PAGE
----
Objective physical exam measures included lumbar range of motion, segmental hypomobility, and pain pressure threshold. Lumbar range of motion was measured in flexion , extension, and lateral bending [36–38]; reliability has been established by Keeley et al. . The accompanying self-reported pain was evaluated using the validated 0 to 10 numeric pain rating scale . The sum of these pain scores, the difference between right and left lateral bending pain scores, and maximum pain score were also of interest for prediction model development. A modified Schober test [41, 42] was conducted on each patient; test reliability has been established [43–45]. Segmental hypomobility from L1 through L5 was determined by manual motion palpation [46, 47] and defined for this study as restriction of motion in any plane of motion. The total number of hypomobile joints were also recorded [46, 47]. Stochkendahl et al.  recently observed that global assessment of hypomobility has clinically acceptable reproducibility. Pain pressure thresholds (PPT) were assessed from L1 through S1 using a validated pressure algometer [48, 49].
Potential post-treatment predictors were collected several days after the end of treatment (6 weeks after randomization) and included pain intensity, disability, LBP unpleasantness, days with LBP, days with disability due to LBP, satisfaction with care [8, 19, 50, 51] and objective physical exam measures, as well as dose and time (follow-up time points listed under outcome measures).
The data set was randomly split into two sets. The training set included all data for 75 % of the participants and the test set included all data for the remaining 25 % of the participants. The multivariate prediction models were developed on the training-set and the ability of the developed models to predict the outcomes was evaluated on the test set. This random split enabled internal validation of the developed model in the same study and addressed the potential issue of over-optimism (over-fitting) of the model in the training set.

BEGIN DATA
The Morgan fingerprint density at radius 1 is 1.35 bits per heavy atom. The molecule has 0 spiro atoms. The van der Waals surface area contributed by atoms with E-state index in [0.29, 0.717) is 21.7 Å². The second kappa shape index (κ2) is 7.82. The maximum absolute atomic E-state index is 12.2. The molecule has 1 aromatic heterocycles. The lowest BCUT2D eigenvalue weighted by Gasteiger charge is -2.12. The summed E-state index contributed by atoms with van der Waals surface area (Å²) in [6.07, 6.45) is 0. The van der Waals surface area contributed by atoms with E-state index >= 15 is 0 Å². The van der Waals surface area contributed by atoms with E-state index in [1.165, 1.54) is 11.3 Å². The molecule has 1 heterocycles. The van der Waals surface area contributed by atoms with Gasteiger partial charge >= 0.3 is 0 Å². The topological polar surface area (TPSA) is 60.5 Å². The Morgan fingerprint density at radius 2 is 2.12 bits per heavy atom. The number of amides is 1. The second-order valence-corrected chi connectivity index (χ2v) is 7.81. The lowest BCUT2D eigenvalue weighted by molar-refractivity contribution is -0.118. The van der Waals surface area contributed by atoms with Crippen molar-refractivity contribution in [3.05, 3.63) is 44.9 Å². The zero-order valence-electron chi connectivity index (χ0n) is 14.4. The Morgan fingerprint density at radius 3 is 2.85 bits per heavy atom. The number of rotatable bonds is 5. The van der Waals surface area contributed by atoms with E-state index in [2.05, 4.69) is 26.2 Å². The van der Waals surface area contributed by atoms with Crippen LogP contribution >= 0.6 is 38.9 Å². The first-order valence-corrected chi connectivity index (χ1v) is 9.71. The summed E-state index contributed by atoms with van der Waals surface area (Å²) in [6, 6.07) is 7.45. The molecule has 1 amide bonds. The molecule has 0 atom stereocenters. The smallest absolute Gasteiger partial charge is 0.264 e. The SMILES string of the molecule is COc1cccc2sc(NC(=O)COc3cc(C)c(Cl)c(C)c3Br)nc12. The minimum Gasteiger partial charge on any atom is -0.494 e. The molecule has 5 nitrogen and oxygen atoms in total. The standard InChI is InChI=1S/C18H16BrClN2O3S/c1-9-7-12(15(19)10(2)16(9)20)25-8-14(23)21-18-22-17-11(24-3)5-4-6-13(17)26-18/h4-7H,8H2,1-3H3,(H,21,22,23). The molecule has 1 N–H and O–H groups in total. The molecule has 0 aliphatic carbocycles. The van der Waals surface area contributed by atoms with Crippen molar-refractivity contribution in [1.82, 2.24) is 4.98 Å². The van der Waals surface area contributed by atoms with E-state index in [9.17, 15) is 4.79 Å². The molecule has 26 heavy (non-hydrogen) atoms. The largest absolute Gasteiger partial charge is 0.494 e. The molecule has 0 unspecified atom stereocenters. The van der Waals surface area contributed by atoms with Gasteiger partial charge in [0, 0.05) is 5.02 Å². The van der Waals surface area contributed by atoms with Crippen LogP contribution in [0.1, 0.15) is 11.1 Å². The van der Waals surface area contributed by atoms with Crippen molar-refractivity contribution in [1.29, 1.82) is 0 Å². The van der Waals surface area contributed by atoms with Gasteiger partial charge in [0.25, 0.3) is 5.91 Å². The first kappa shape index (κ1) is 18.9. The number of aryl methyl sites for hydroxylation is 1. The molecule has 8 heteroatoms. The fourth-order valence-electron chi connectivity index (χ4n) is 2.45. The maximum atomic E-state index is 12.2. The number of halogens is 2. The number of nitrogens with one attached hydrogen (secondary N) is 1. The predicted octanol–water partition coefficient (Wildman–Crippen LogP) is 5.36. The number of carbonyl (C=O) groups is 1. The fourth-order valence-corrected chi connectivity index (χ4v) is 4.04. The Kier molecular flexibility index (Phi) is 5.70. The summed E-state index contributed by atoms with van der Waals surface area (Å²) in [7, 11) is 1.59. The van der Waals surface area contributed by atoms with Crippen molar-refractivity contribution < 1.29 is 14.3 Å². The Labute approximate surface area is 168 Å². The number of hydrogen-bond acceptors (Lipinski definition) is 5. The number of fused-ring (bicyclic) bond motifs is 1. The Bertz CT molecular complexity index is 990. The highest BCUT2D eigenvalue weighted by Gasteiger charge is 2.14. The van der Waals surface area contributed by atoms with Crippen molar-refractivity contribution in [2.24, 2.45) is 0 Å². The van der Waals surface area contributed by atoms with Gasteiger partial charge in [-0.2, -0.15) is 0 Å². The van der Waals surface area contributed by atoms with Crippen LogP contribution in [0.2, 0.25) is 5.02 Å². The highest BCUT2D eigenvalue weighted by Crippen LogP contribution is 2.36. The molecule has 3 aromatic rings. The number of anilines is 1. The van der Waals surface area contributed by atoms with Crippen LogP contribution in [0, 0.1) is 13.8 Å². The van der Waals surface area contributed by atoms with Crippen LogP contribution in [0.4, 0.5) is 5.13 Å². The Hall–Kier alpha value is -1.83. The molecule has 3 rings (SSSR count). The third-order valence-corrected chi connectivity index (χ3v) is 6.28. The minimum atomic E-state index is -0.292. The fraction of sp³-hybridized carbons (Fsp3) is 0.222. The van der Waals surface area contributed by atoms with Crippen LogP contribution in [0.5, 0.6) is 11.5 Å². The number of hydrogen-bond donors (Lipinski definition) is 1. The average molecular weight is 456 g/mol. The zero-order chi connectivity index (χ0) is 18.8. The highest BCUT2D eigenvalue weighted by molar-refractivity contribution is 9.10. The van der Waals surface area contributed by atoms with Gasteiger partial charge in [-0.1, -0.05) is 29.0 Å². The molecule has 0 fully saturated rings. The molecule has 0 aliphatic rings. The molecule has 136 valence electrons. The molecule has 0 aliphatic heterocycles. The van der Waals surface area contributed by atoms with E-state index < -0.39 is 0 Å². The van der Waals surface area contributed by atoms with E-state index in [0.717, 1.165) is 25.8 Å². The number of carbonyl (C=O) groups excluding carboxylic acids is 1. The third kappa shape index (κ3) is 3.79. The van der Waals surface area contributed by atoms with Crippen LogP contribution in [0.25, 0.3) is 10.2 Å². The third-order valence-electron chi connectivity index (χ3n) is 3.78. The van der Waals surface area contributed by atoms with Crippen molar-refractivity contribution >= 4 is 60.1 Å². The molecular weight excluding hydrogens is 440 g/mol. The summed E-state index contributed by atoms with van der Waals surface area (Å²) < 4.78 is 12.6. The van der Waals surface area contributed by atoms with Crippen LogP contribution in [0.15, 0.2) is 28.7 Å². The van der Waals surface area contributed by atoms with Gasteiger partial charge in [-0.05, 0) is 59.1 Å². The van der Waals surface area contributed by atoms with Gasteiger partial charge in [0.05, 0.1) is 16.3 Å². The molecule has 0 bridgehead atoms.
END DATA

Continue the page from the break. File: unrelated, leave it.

For each of the 2 outcomes, we developed a pretreatment and a post-treatment predictor model using the variables identified above. The outcomes were modeled by logistic regression (responder outcome) and linear regression (future pain intensity outcome) using generalized estimating equations (with the AR1 correlation structure) to account for the repeated measures for the same subject [52–54]. Analysis included all time points in aggregate (as repeated measures) to improve the stability and power of the estimated model and to avoid the complexity of reporting and interpreting results from separate predictor models for each time point. A sensitivity analysis (not shown) of models for individual time points showed results that were consistent with and warranting the repeated-measures analysis.
The prediction models were developed in 2 steps. First, a univariate analysis was performed on the set of all potential predictors with treatment dose forced into all models (to adjust for the primary purpose of the trial which was to evaluate the effect of dose). Second, statistically significant variables (p < .05) in the univariate analysis were then considered for inclusion into the multivariate models. The multivariate predictor models used a forward stepwise variable selection procedure with p < .05 required for entry into the model . Observations with missing data were dropped.